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Author Topic: Steer Question  (Read 2195 times)

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Offline Raider Bill

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Steer Question
« on: August 07, 2018, 10:25:45 AM »
It's buttercup #3's time to go to the freezer.
He's been grass fed with hay his whole 3 years.
Historically we have never done anything prior to the big event. The meat has been LEAN with no fat.
This time we got him in a stall a week ago and are feeding him "beef builder" grains that we got from the co-op. He's eating 30-50 pounds a day plus hay.
His final day will be the 17th of this month.

Will this help get some fat in the meat or am I wasting money?
He's the one with his side to us.


He's the black one with his

 
The First 60 years of childhood is always the hardest.

Offline barbender

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Re: Steer Question
« Reply #1 on: August 07, 2018, 10:29:21 AM »
I'm no steer expert, but I thought corn was used for strictly building fat?
Too many irons in the fire

Offline fishpharmer

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Re: Steer Question
« Reply #2 on: August 07, 2018, 11:00:59 AM »
Any grain will add weight and fat.  Not sure of price but likely you  could feed straight corn (relatively cheap now) to fatten up fast.  How do you keep others from getting it, closed off stall?  30-50lbs day seems like a lot for one animal.  Are you feeding them all?  
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Offline Chuck White

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Re: Steer Question
« Reply #3 on: August 07, 2018, 11:12:54 AM »
We have always "conditioned" our beef by confining him/her to a box-stall and feeding them cornmeal and a little bit of hay, and what water they needed!
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Offline Southside logger

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Re: Steer Question
« Reply #4 on: August 07, 2018, 12:58:59 PM »
It's not going to marble the meat if that is what you are asking. You may put some fat on under the hide but other than being mixed in with burger it is usually trimmed off. It's not easy to marble grass fed beef, it takes a consistent 2 lbs of gain per day every day to produce marble. 

The other issue is transition of his rumen, going from straight grass to heavy grain overnight he will dump a lot out the back end until his gut bacteria adjust to the acid level caused by the grain. Not saying you are wasting money, but not sure you will get the desired results either. 
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Offline Raider Bill

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Re: Steer Question
« Reply #5 on: August 07, 2018, 01:30:06 PM »
It's not going to marble the meat if that is what you are asking. You may put some fat on under the hide but other than being mixed in with burger it is usually trimmed off. It's not easy to marble grass fed beef, it takes a consistent 2 lbs of gain per day every day to produce marble.

The other issue is transition of his rumen, going from straight grass to heavy grain overnight he will dump a lot out the back end until his gut bacteria adjust to the acid level caused by the grain. Not saying you are wasting money, but not sure you will get the desired results either.

That's pretty much the question. I've been thinking it wouldn't add to the marbling in such a short time. I'm splitting this steer with my friend who is convinced he is getting USA prime steaks if he grains him out.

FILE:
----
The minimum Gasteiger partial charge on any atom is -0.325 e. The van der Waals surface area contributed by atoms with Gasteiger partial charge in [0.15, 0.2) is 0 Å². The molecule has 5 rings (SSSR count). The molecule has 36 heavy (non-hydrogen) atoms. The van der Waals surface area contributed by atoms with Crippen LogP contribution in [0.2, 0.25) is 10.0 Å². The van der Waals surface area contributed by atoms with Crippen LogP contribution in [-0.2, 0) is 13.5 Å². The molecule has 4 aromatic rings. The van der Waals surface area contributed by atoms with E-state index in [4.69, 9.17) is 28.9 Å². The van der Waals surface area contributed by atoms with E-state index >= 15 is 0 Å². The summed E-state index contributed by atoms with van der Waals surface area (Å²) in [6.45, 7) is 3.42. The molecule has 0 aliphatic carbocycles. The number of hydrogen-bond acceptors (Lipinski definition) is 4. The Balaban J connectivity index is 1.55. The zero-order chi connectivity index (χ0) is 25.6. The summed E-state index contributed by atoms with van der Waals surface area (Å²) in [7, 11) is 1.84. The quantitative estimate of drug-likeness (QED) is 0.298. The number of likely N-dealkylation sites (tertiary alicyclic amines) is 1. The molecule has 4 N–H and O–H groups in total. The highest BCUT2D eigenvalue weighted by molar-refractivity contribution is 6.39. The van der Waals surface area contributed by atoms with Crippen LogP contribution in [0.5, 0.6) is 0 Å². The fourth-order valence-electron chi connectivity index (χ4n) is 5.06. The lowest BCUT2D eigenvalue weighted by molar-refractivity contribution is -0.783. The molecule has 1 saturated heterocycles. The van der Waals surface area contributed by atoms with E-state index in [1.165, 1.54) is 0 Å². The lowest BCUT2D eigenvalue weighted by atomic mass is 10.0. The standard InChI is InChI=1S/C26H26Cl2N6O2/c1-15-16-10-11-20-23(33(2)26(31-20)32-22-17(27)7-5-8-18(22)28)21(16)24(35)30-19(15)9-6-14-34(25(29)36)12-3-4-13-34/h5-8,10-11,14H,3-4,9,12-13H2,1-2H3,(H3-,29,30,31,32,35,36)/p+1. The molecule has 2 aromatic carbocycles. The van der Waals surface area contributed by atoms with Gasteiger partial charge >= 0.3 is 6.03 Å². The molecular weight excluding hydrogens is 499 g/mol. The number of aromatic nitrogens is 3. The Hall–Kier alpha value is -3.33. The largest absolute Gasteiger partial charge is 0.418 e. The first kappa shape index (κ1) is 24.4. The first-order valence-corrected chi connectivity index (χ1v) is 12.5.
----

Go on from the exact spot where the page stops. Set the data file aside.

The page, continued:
We've been watching him waste to see if it changes but so far seems solid.
The last steers I did had no fat. These guys spend their whole life in the pasture and never see grain.
The First 60 years of childhood is always the hardest.

Offline Raider Bill

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Re: Steer Question
« Reply #6 on: August 07, 2018, 01:30:42 PM »
It's not going to marble the meat if that is what you are asking. You may put some fat on under the hide but other than being mixed in with burger it is usually trimmed off. It's not easy to marble grass fed beef, it takes a consistent 2 lbs of gain per day every day to produce marble.

The other issue is transition of his rumen, going from straight grass to heavy grain overnight he will dump a lot out the back end until his gut bacteria adjust to the acid level caused by the grain. Not saying you are wasting money, but not sure you will get the desired results either.

That's pretty much the question. I've been thinking it wouldn't add to the marbling in such a short time. I'm splitting this steer with my friend who is convinced he is getting USA prime steaks if he grains him out.

We've been watching his waste to see if it changes but so far seems solid.
The last steers I did had no fat. These guys spend their whole life in the pasture and never see grain.
The First 60 years of childhood is always the hardest.

Offline barbender

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Re: Steer Question
« Reply #7 on: August 07, 2018, 01:38:38 PM »
Tell your buddy to sell his half of the premium grass fed lean beef and take the cash and go buy some marbled feedlot stuff at the grocery store😁
Too many irons in the fire

Offline Southside logger

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Re: Steer Question
« Reply #8 on: August 07, 2018, 01:39:06 PM »
Steers finished in a lot are usually there 6 to 8 months. This is a very hard time of year to finish a steer. I have one that I was going to ship in early June but just didn't get to it so he will hang around until about October so that he will have had good cool season grass for about 60 days again. 
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Offline jason.weir

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Re: Steer Question
« Reply #9 on: August 08, 2018, 01:19:05 PM »
I'm splitting this steer with my friend who is convinced he is getting USA prime steaks if he grains him out.
 

Grain\no-grain, he's getting better than that - may not have the marbling but I'll take grass feed beef over the corn fed dairy cows you get at walmart.